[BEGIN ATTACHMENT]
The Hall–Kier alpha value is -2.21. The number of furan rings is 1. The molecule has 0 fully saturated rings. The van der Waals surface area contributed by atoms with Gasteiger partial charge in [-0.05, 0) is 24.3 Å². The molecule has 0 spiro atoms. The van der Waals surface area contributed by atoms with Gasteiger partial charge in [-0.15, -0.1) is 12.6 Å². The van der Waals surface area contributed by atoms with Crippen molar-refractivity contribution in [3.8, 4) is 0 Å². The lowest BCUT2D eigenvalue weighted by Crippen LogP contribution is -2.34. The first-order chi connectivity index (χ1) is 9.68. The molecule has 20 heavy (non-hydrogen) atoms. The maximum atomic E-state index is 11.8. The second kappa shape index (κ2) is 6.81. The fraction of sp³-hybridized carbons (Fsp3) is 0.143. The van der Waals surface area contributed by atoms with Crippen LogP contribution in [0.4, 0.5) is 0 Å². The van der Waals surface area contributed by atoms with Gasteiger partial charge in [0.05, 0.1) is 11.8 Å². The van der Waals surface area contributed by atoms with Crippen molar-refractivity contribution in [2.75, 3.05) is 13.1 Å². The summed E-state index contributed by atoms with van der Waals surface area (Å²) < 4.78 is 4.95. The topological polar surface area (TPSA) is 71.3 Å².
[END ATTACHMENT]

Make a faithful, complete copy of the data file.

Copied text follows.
The Hall–Kier alpha value is -2.21. The number of furan rings is 1. The molecule has 0 fully saturated rings. The van der Waals surface area contributed by atoms with Gasteiger partial charge in [-0.05, 0) is 24.3 Å². The molecule has 0 spiro atoms. The van der Waals surface area contributed by atoms with Gasteiger partial charge in [-0.15, -0.1) is 12.6 Å². The van der Waals surface area contributed by atoms with Crippen molar-refractivity contribution in [3.8, 4) is 0 Å². The lowest BCUT2D eigenvalue weighted by Crippen LogP contribution is -2.34. The first-order chi connectivity index (χ1) is 9.68. The molecule has 20 heavy (non-hydrogen) atoms. The maximum atomic E-state index is 11.8. The second kappa shape index (κ2) is 6.81. The fraction of sp³-hybridized carbons (Fsp3) is 0.143. The van der Waals surface area contributed by atoms with Crippen LogP contribution in [0.4, 0.5) is 0 Å². The van der Waals surface area contributed by atoms with Gasteiger partial charge in [0.05, 0.1) is 11.8 Å². The van der Waals surface area contributed by atoms with Crippen molar-refractivity contribution in [2.75, 3.05) is 13.1 Å². The summed E-state index contributed by atoms with van der Waals surface area (Å²) < 4.78 is 4.95. The topological polar surface area (TPSA) is 71.3 Å².